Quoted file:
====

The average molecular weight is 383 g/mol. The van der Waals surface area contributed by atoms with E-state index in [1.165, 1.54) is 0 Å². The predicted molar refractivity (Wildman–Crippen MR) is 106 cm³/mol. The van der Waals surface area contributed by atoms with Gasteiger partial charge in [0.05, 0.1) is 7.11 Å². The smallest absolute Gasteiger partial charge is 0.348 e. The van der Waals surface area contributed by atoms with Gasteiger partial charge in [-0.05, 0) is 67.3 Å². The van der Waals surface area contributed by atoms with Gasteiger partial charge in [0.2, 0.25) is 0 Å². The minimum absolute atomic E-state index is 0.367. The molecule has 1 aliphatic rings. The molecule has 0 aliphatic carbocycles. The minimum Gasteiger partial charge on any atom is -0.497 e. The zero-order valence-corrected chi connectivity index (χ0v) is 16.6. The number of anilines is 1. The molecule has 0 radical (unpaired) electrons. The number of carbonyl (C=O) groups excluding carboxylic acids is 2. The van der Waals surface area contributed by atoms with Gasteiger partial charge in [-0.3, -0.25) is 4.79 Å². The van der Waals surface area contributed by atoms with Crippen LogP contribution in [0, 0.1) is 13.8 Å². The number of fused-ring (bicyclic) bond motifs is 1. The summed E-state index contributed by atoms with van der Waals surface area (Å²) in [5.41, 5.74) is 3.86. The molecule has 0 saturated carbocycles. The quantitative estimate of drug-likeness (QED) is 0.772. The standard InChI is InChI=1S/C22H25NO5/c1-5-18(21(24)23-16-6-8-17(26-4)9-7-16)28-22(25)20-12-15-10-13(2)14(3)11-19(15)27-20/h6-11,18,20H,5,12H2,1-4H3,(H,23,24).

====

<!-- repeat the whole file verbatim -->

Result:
The average molecular weight is 383 g/mol. The van der Waals surface area contributed by atoms with E-state index in [1.165, 1.54) is 0 Å². The predicted molar refractivity (Wildman–Crippen MR) is 106 cm³/mol. The van der Waals surface area contributed by atoms with Gasteiger partial charge in [0.05, 0.1) is 7.11 Å². The smallest absolute Gasteiger partial charge is 0.348 e. The van der Waals surface area contributed by atoms with Gasteiger partial charge in [-0.05, 0) is 67.3 Å². The van der Waals surface area contributed by atoms with Gasteiger partial charge in [0.2, 0.25) is 0 Å². The minimum absolute atomic E-state index is 0.367. The molecule has 1 aliphatic rings. The molecule has 0 aliphatic carbocycles. The minimum Gasteiger partial charge on any atom is -0.497 e. The zero-order valence-corrected chi connectivity index (χ0v) is 16.6. The number of anilines is 1. The molecule has 0 radical (unpaired) electrons. The number of carbonyl (C=O) groups excluding carboxylic acids is 2. The van der Waals surface area contributed by atoms with Gasteiger partial charge in [-0.3, -0.25) is 4.79 Å². The van der Waals surface area contributed by atoms with Crippen LogP contribution in [0, 0.1) is 13.8 Å². The number of fused-ring (bicyclic) bond motifs is 1. The summed E-state index contributed by atoms with van der Waals surface area (Å²) in [5.41, 5.74) is 3.86. The molecule has 0 saturated carbocycles. The quantitative estimate of drug-likeness (QED) is 0.772. The standard InChI is InChI=1S/C22H25NO5/c1-5-18(21(24)23-16-6-8-17(26-4)9-7-16)28-22(25)20-12-15-10-13(2)14(3)11-19(15)27-20/h6-11,18,20H,5,12H2,1-4H3,(H,23,24).